My Easy Smoked Pulled Pork Butt (smoked pork shoulder) is a great choice when you need to feed a hungry crowd. Laced with flavorful fat and connective tissue, a pork butt cooked low and slow produces melt-in-your-mouth pork with an incredibly tender texture and succulent flavor.
Smoking a pork butt couldn’t be easier. In fact, it pretty much does all the work for you. With just a few minutes of prep, all you need to do is load it your smoker and wait for the deliciousness.
There is something magical about pulled pork, and when it comes to great barbecue, nothing beats a smoked pork butt. It makes the best pulled pork sandwiches and tacos.
Served Southern-style with tangy barbecue sauce, coleslaw, and pickles on a tender brioche bun….. well, it’s just about the best sandwich you’ll ever have.
Ingredients to make Smoked Pork Butt Pulled Pork
Let’s start by gathering the ingredients we need to make Smoked Pork Butt Pulled Pork recipe. In Chef Speak, this is called the “Mise en Place,” which translates to “Everything in its Place.”
Not only does setting up your ingredients ahead of time speed up the cooking process, it also helps ensure you have everything you need to make the dish.
Can I use other spices in my dry rub?
Yes, you can. The key to making delicious smoked ribs that you and your family will love is to use seasonings that you enjoy eating. Changing up the spices in this simple dry rub is easy and definitely something you can do each time you prepare smoked ribs, beef, or chicken.
Other options are chili powder, dry oregano, ground ginger, turmeric, and coriander. For a little sweetness, add brown sugar, and if you like heat, add a little cayenne pepper. You can also use your favorite seasoning blend.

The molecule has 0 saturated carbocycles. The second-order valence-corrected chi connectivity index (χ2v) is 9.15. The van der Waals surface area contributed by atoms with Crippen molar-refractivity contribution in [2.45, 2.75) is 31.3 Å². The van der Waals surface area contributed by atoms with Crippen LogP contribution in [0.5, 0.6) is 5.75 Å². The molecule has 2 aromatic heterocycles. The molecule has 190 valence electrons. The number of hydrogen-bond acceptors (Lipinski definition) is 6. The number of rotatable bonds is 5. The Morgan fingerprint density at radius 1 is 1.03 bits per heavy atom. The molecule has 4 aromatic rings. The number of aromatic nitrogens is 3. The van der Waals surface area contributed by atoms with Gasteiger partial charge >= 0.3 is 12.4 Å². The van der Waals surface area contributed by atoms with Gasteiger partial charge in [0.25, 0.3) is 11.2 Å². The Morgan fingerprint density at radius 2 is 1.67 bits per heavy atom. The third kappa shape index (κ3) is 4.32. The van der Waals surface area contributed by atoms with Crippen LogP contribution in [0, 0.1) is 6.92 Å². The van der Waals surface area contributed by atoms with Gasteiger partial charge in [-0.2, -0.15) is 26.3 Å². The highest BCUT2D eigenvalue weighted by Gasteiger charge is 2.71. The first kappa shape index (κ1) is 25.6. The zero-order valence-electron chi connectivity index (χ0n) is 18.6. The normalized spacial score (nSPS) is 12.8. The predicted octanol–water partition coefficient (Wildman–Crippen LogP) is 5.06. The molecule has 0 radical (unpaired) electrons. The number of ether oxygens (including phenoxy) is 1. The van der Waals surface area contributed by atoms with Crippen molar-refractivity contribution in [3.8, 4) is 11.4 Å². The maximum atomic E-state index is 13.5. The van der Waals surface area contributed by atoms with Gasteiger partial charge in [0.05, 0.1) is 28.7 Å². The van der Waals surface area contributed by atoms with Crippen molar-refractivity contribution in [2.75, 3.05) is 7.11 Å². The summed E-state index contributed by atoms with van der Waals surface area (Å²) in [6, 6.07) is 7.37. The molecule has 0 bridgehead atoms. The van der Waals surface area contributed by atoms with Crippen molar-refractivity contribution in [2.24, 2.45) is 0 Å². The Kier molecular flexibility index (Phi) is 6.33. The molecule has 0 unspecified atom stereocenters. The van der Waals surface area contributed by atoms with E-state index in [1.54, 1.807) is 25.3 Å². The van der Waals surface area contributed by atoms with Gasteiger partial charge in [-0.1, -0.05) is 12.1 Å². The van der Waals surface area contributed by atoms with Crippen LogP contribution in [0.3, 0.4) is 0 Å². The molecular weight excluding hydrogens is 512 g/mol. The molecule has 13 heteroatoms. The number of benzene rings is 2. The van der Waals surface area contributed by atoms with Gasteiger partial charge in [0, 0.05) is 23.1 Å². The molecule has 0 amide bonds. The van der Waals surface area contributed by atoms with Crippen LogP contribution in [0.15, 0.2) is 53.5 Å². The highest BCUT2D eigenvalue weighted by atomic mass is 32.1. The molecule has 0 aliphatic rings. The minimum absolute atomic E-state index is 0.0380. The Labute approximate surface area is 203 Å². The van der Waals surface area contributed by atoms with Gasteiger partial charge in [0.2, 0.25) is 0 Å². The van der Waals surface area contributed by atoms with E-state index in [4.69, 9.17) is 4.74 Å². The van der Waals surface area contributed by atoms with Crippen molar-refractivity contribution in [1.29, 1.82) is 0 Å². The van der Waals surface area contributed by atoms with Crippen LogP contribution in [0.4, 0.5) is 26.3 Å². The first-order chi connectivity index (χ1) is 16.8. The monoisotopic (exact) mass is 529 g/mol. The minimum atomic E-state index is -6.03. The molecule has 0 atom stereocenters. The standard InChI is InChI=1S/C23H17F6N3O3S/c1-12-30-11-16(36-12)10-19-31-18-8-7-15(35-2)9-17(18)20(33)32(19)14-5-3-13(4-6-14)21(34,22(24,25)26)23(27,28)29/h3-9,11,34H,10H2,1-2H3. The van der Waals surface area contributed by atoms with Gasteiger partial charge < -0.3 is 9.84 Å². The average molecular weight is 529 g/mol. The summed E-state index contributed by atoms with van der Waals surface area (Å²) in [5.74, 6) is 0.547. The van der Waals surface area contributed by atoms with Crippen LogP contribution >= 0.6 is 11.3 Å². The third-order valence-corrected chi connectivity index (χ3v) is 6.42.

Cajun seasoning, jerk seasoning, barbecue seasoning, and Old Bay seasoning can be used instead of making your own dry rub.
What’s the difference between a pork butt and pork shoulder?
The terms “pork butt” and “pork shoulder” can be a bit confusing because they are sometimes used interchangeably. However, they refer to different cuts of meat from the shoulder area of the pig. Depending on your grocery store, the names may be used interchangeably, making it hard to know for sure which cut of meat you’re buying.
Most smoked pork butt recipes call for a bone-in pork shoulder, which is also referred to as a Boston butt (aka pork butt). This cut of meat has more marbling which makes it especially good for slow-cooking methods like smoking, braising, or slow-roasting. This marbling renders down during cooking, resulting in tender and flavorful meat.
The pork shoulder (picnic shoulder or picnic roast) cut comes from the lower part of the shoulder. It’s a bit leaner than the pork butt but still has a good amount of fat. Although it’s similar to the butt, it has a slightly different texture and flavor because it is leaner.
Both cuts are excellent for slow-cooked dishes because the longer cooking time breaks down the connective tissues, leading to tender meat. The choice between the two often comes down to personal preference or specific recipe requirements.
How to make Smoked Pulled Pork Butt
- Preheat the smoker to 250 degrees Fahrenheit.
- Load the smoker tube with your favorite wood chunks or wood chips. I used applewood to smoke the pork butt. Hickory, pecan, maple, oak, and peach are also good choices.
- Add the garlic powder, onion powder, paprika, cumin, black pepper, and kosher salt to a small bowl.
- Mix the seasonings to fully combine the pork rub.
- Place the roast on a cutting board.
- Using a sharp boning knife or chef’s knife, trim off the fat cap and any excess fat and skin off the pork butt.